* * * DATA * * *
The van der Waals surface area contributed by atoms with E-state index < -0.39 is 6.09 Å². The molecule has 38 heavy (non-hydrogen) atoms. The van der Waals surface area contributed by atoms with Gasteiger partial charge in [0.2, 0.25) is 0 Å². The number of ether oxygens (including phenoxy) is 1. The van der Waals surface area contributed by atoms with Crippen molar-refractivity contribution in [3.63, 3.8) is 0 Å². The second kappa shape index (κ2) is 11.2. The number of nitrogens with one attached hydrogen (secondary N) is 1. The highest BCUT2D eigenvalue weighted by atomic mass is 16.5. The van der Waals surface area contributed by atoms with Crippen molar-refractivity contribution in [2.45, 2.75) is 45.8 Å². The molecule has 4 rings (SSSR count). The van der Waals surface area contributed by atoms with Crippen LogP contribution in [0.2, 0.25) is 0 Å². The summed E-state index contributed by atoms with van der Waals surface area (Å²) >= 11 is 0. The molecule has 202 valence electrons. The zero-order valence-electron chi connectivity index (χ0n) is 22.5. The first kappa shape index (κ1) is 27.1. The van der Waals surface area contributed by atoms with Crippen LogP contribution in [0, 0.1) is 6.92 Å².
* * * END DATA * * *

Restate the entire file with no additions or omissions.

The van der Waals surface area contributed by atoms with E-state index < -0.39 is 6.09 Å². The molecule has 38 heavy (non-hydrogen) atoms. The van der Waals surface area contributed by atoms with Gasteiger partial charge in [0.2, 0.25) is 0 Å². The number of ether oxygens (including phenoxy) is 1. The van der Waals surface area contributed by atoms with Crippen molar-refractivity contribution in [3.63, 3.8) is 0 Å². The second kappa shape index (κ2) is 11.2. The number of nitrogens with one attached hydrogen (secondary N) is 1. The highest BCUT2D eigenvalue weighted by atomic mass is 16.5. The van der Waals surface area contributed by atoms with Crippen molar-refractivity contribution in [2.45, 2.75) is 45.8 Å². The molecule has 4 rings (SSSR count). The van der Waals surface area contributed by atoms with Crippen LogP contribution in [0.2, 0.25) is 0 Å². The summed E-state index contributed by atoms with van der Waals surface area (Å²) >= 11 is 0. The molecule has 202 valence electrons. The zero-order valence-electron chi connectivity index (χ0n) is 22.5. The first kappa shape index (κ1) is 27.1. The van der Waals surface area contributed by atoms with Crippen LogP contribution in [0, 0.1) is 6.92 Å².